In Afghanistan, the funding will be used to provide vulnerable Afghan returnees from Iran with life-saving, post-arrival humanitarian assistance and to build local capacities in the country through the return of skilled nationals from Iran.

In Ukraine, the funding will help IOM to rehabilitate social infrastructure and enhance social cohesion in selected communities in the conflict-affected Donbas region.

The Japanese government in the past has supported IOM’s humanitarian and recovery activities, including the delivery of immediate live saving relief, community stabilization and early recovery activities, as well as emergency return and reintegration assistance for migrants caught up in crises.

For further information, please contact Yuko Goto at IOM Tokyo, Tel: + 81 3 3595 0108, Email: iomtokyo@iom.int

Posted: Friday, February 24, 2017 - 17:06Image: Region-Country: AsiaJapanThemes: Humanitarian EmergenciesDefault: 
Categorie: Press Room IOM

IOM Provides Health, Shelter Aid in Volatile Areas of South Sudan

IOM - News - Ven, 02/24/2017 - 10:31
Language English

South Sudan - IOM is providing emergency health care and shelter assistance to South Sudanese forced to flee their homes due to violence in volatile areas of the country, including Unity and Central Equatoria.

IOM, in coordination with Mercy Corps, is conducting an emergency shelter and non-food item (NFI) kit distribution from 22 February – 3 March for over 9,400 internally displaced persons (IDPs) in Nyal, Unity. The kits will include blankets, nylon and rubber rope, plastic sheeting, a kanga (cloth) and a large carrying bag.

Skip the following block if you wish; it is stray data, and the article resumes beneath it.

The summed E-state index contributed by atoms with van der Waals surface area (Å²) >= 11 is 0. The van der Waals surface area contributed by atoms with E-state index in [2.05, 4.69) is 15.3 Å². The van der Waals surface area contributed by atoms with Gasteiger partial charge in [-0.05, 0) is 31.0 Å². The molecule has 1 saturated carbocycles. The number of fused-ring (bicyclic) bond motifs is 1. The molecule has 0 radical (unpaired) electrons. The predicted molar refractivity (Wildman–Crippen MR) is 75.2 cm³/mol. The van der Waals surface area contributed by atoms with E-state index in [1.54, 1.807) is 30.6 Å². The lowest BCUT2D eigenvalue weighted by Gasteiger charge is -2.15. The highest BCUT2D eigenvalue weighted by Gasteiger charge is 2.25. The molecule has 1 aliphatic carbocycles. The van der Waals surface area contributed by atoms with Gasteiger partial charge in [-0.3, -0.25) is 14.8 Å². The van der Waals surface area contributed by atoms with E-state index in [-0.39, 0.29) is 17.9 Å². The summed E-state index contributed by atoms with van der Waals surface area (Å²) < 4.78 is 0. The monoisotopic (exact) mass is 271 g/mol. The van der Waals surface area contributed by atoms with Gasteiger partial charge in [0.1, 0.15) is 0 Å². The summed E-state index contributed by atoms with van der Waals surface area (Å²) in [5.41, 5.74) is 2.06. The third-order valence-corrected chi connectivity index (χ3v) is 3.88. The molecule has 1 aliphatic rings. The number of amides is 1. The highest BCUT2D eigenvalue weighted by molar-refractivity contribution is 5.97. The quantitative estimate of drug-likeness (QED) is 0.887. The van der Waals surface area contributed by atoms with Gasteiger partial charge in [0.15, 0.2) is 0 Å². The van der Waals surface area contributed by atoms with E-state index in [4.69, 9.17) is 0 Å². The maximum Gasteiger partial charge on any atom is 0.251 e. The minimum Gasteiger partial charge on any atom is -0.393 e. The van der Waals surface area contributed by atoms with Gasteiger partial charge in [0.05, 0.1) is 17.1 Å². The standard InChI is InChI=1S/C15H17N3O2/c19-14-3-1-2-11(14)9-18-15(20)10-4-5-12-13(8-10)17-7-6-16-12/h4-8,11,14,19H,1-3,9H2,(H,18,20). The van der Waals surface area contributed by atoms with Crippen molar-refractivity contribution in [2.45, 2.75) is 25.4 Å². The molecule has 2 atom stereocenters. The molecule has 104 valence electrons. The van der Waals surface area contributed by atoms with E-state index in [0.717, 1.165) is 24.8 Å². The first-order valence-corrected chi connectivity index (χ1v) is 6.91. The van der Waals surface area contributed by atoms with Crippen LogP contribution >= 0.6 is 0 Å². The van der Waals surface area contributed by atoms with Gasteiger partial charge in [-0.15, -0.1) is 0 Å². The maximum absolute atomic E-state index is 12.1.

Nyal, in Unity’s Panyijiar county, has been hosting IDPs from surrounding counties since a military offensive in the area in early 2015. The resurgence of conflict in July 2016 prompted additional displacement in central and southern Unity, with many IDPs either fleeing north toward the Bentiu Protection of Civilians (POC) site or toward Nyal, which has remained relatively stable.

IDPs in Nyal are living in very difficult circumstances, having fled with little-to-no belongings. They are largely relying on support from local host communities, where already limited resources are rapidly becoming exhausted.

Panyijiar is located in one of the most food insecure areas of South Sudan. The county is classified as facing emergency level food insecurity, meaning that without humanitarian assistance, some families could be facing famine conditions today.

IOM is currently collaborating with the UN World Food Programme (WFP) to biometrically register the population in Nyal to inform humanitarian response planning and distributions for the area. The exercise is expected to be complete by April.

In Central Equatoria, which continues to experience episodes of fighting, an IOM rapid response team completed a five-week mission on 23 February to provide emergency health care to over 30,000 IDPs sheltering in volatile Kajo Keji County, west of Kajo Keji town, at IDP sites in Ajio, Kerwa and Logo. IDPs in the area fled fighting in nearby counties, and the majority of reported multiple displacements.

“Families ran from their homes with next to nothing, leaving behind their farms and livelihoods,” explained IOM Health Rapid Response Team Coordinator Derebe Kintamo. “Within three weeks of displacement, our clinics began seeing increasing numbers of cases of malnutrition among children under five. We coordinated with a nearby medical centre to ensure cases of acute malnutrition received prompt treatment.”

The team conducted over 7,700 health consultations, providing general health care, vaccinations against common diseases, nutrition screening and maternal health care.

On completion of the mission, IOM handed over responsibility for the three clinics to the American Refugee Committee and the County Health Department.